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Just south of the river in the borough of Lambeth, Kennington has a lot to offer, from sporting landmarks to royal history and one of the city’s top museums.
It’s a varied little enclave, with large sections of land owned by Prince Charles – a throwback to when King Edward III gifted Kennington to his eldest son Edward, the Black Prince, in 1337.
In some areas, such as the Bloomsbury-style squares around the Duchy of Cornwall estate in south-west Kennington really are regal in their grandeur – all this not far from some of south London’s bleakest high-rise flats, giving the area a real metropolitan mix. The Oval cricket ground (08712 461 100, www.britoval.com) saw England beat Australia in the first ever five day ‘test’ match in 1880; the Aussies came back and beat their hosts two years later, leading to a newspaper obituary for English cricket saying that “the body will be cremated and the ashes taken to Australia”.
This biannual contest for the symbolic Ashes is cricket’s most enduring rivalry, and the final test of the English leg of the series always takes place at the Oval – it’s the country’s largest cricket ground with 16,500 seats, and also hosts top county side Surrey and various Twenty20 contests.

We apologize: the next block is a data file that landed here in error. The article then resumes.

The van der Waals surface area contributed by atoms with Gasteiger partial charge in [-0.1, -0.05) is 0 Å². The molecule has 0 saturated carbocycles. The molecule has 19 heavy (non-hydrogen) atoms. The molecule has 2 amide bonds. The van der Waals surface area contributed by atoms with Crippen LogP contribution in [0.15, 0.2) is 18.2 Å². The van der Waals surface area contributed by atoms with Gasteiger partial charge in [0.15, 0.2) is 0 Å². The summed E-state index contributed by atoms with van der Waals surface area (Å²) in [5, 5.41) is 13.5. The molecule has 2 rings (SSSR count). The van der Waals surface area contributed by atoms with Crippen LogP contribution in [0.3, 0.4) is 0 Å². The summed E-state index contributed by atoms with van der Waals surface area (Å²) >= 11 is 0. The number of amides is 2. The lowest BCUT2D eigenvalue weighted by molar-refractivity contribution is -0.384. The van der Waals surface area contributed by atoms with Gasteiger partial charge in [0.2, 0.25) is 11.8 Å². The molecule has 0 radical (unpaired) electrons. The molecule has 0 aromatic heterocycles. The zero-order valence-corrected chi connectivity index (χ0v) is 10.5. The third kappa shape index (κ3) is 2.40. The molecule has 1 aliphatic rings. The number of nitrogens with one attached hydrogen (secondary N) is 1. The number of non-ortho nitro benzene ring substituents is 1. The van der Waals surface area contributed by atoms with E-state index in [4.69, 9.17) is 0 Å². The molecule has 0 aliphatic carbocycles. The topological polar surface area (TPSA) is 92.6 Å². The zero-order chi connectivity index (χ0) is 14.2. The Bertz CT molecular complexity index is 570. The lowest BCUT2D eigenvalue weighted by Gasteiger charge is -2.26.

Kennington Park saw public executions and some of the world’s first organised football matches from the local Gymnastics Society in the 18th century; it’s now a lovely green space with a nice city farm (165 Tyers Street) and the occasional demonstration.
The Imperial War Museum (Lambeth Road, 020 7416 5000) stands in the former grounds of the infamous Bedlam mental hospital as easily one of the capital’s best museums: a deeply moving and fascinating insight into a century of conflict, with free entry.
Focused around the first and second world wars, you can enter a WWI trench, see Montgomery’s own tank as well as discover what daily life was like during these times, but what lifts this above most other war museums is the recordings of soldiers from all sides telling their own stories: extraordinary tales from ordinary, humble people, the museum’s or al history archive – central to personal accounts of the war like Stephens Ambrose and Spielberg’s Band of Brothers – is one of the world’s best.
Kennington station and Oval station are served by the Northern Line.
|Oval Station||2||Northern||0.25 miles|
|Vauxhall Station||1||Victoria||0.67 miles|
|Kennington Station||2||Northern||0.92 miles|
|Pimlico Station||1||Victoria||1.45 miles|
|Stockwell Station||2||Northern - Victoria||1.59 miles|
|Vauxhall Station||0.60 miles|
|Elephant and Castle Station||1.72 miles|
|Loughborough Junc Station||2.07 miles|
|Wandsworth Road Station||2.15 miles|
|London Waterloo Station||2.19 miles|